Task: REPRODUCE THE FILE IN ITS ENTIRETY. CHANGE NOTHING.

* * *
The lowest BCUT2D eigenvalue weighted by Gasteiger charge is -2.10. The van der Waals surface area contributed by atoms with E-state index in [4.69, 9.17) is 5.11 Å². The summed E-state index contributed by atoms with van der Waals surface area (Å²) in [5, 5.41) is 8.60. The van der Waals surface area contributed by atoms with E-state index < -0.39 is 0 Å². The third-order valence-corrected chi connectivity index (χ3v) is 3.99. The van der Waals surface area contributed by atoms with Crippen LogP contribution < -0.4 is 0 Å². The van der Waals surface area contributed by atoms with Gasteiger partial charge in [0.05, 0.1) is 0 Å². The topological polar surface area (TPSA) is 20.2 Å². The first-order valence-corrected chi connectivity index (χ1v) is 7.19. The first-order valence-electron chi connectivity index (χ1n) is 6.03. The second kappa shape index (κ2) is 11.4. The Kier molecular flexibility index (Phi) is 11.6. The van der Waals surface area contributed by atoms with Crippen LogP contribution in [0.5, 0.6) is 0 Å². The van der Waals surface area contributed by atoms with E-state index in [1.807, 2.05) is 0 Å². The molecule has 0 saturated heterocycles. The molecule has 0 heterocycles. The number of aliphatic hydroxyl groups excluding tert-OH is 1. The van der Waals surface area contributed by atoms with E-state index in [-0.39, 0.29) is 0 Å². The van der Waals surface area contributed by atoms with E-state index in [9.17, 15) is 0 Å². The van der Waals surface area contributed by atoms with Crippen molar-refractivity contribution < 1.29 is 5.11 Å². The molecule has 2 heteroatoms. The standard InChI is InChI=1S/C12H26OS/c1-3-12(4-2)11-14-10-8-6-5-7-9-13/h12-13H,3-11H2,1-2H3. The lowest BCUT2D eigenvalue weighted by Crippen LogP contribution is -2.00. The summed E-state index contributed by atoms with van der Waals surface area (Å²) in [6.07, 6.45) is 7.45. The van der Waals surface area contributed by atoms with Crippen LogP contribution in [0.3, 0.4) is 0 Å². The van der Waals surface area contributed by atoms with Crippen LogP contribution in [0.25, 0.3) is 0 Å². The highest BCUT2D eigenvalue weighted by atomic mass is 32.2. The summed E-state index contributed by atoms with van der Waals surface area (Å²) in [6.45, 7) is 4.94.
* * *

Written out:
The lowest BCUT2D eigenvalue weighted by Gasteiger charge is -2.10. The van der Waals surface area contributed by atoms with E-state index in [4.69, 9.17) is 5.11 Å². The summed E-state index contributed by atoms with van der Waals surface area (Å²) in [5, 5.41) is 8.60. The van der Waals surface area contributed by atoms with E-state index < -0.39 is 0 Å². The third-order valence-corrected chi connectivity index (χ3v) is 3.99. The van der Waals surface area contributed by atoms with Crippen LogP contribution < -0.4 is 0 Å². The van der Waals surface area contributed by atoms with Gasteiger partial charge in [0.05, 0.1) is 0 Å². The topological polar surface area (TPSA) is 20.2 Å². The first-order valence-corrected chi connectivity index (χ1v) is 7.19. The first-order valence-electron chi connectivity index (χ1n) is 6.03. The second kappa shape index (κ2) is 11.4. The Kier molecular flexibility index (Phi) is 11.6. The van der Waals surface area contributed by atoms with Crippen LogP contribution in [0.5, 0.6) is 0 Å². The van der Waals surface area contributed by atoms with E-state index in [1.807, 2.05) is 0 Å². The molecule has 0 saturated heterocycles. The molecule has 0 heterocycles. The number of aliphatic hydroxyl groups excluding tert-OH is 1. The van der Waals surface area contributed by atoms with E-state index in [-0.39, 0.29) is 0 Å². The van der Waals surface area contributed by atoms with E-state index in [9.17, 15) is 0 Å². The van der Waals surface area contributed by atoms with Crippen molar-refractivity contribution < 1.29 is 5.11 Å². The molecule has 2 heteroatoms. The standard InChI is InChI=1S/C12H26OS/c1-3-12(4-2)11-14-10-8-6-5-7-9-13/h12-13H,3-11H2,1-2H3. The lowest BCUT2D eigenvalue weighted by Crippen LogP contribution is -2.00. The summed E-state index contributed by atoms with van der Waals surface area (Å²) in [6.07, 6.45) is 7.45. The van der Waals surface area contributed by atoms with Crippen LogP contribution in [0.3, 0.4) is 0 Å². The van der Waals surface area contributed by atoms with Crippen LogP contribution in [0.25, 0.3) is 0 Å². The highest BCUT2D eigenvalue weighted by atomic mass is 32.2. The summed E-state index contributed by atoms with van der Waals surface area (Å²) in [6.45, 7) is 4.94.